The World Today for November 11, 2022

NEED TO KNOW

‘The Hungriest Place on Earth’

SOMALILAND

Photographer Misan Harriman was openly distressed after journeying to Somaliland to document how four years of drought – the worst in 40 years – has precipitated a food crisis in the region that is an independent part of Somalia.

“I saw tiny babies and children with swollen stomachs, peeling skin and incredibly thin limbs – some of the telltale signs of the deadliest form of malnutrition,” he wrote in Vogue’s UK edition.

Around 60,000 people in Somaliland are enduring famine while more than 1.3 million face acute hunger, according to Oxfam.

Describing Somaliland as the “hungriest place on Earth,” the Sydney Morning Herald added that Russia’s invasion of Ukraine has exacerbated what was already becoming a problem. The war has disrupted food supply chains and hiked prices. Somalia imports 80 percent of its wheat from Russia and Ukraine.

This small slice of East Africa has fallen far from its prior status as a bastion of peace and stability in an unstable, troubled region.

Somaliland declared independence from Somalia in 1991, more than 30 years after Somalia earned its independence from Britain in 1960. As the Africa Report explained, the region has the “trappings” of a sovereign nation-state: a parliament, elections, an independent military, separate license plates and a currency, though US dollars are used widely. Somaliland has also long been more peaceful than Somalia, where security forces are fighting al-Shabab, an Islamic insurgency, and political instability has been the rule, not the exception.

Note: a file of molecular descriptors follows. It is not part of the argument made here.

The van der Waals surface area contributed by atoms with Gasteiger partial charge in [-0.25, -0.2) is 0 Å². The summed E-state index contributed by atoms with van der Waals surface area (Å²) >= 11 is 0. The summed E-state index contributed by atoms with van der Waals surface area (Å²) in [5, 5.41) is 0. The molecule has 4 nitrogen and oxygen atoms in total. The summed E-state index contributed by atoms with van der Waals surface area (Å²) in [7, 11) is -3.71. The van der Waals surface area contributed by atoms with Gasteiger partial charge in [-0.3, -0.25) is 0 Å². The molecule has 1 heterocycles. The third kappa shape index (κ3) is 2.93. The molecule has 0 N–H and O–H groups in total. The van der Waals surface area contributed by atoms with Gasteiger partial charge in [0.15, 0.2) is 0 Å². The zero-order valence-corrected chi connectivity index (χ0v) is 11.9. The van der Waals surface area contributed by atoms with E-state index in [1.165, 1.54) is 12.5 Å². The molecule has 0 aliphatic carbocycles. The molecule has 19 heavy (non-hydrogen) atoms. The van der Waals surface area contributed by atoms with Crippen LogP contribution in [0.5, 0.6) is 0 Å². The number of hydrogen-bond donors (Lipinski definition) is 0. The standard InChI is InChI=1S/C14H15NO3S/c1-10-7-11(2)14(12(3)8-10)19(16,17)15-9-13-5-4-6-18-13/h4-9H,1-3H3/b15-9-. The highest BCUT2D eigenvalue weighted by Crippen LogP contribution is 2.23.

Somalilander leaders, noting these conditions, have journeyed to Washington to press their case for independence and American recognition, Foreign Policy magazine noted.

Writing in Salon, Mohamoud Gaildon, a Somali-American medical physicist, charged that the American advocates who have encouraged this idea are imperialists seeking to carve up Somalia. Joshua Meservey at the conservative Heritage Foundation, on the other hand, defended Somaliland’s independence as an expression of self-determination.

But as hunger grows, the country appears to be losing its ability to make democratic decisions.

Somaliland’s election authorities in September recently postponed a presidential election scheduled for Nov. 13 to July 2023, Reuters reported. The announcement came after protests resulted in clashes with security forces that left five dead and around 100 people injured. Protesters suspected President Muse Bihi Abdi wanted to avoid voters and extend his term.

A week after the election authorities announced the change, Somaliland lawmakers extended Abdi’s term by two years, Voice of America wrote. Now it’s not clear whether Abdi will face a reelection poll next year even though one is scheduled.

The move has also thrown Somaliland’s hope of independence into doubt. As Bloomberg reported, a free and fair presidential vote was a key factor in the region securing international recognition as well as potential loans from the World Bank and the International Monetary Fund.

Abdi might have abandoned his people’s dreams and unity for the promise of more power. The hunger, meanwhile, goes on.

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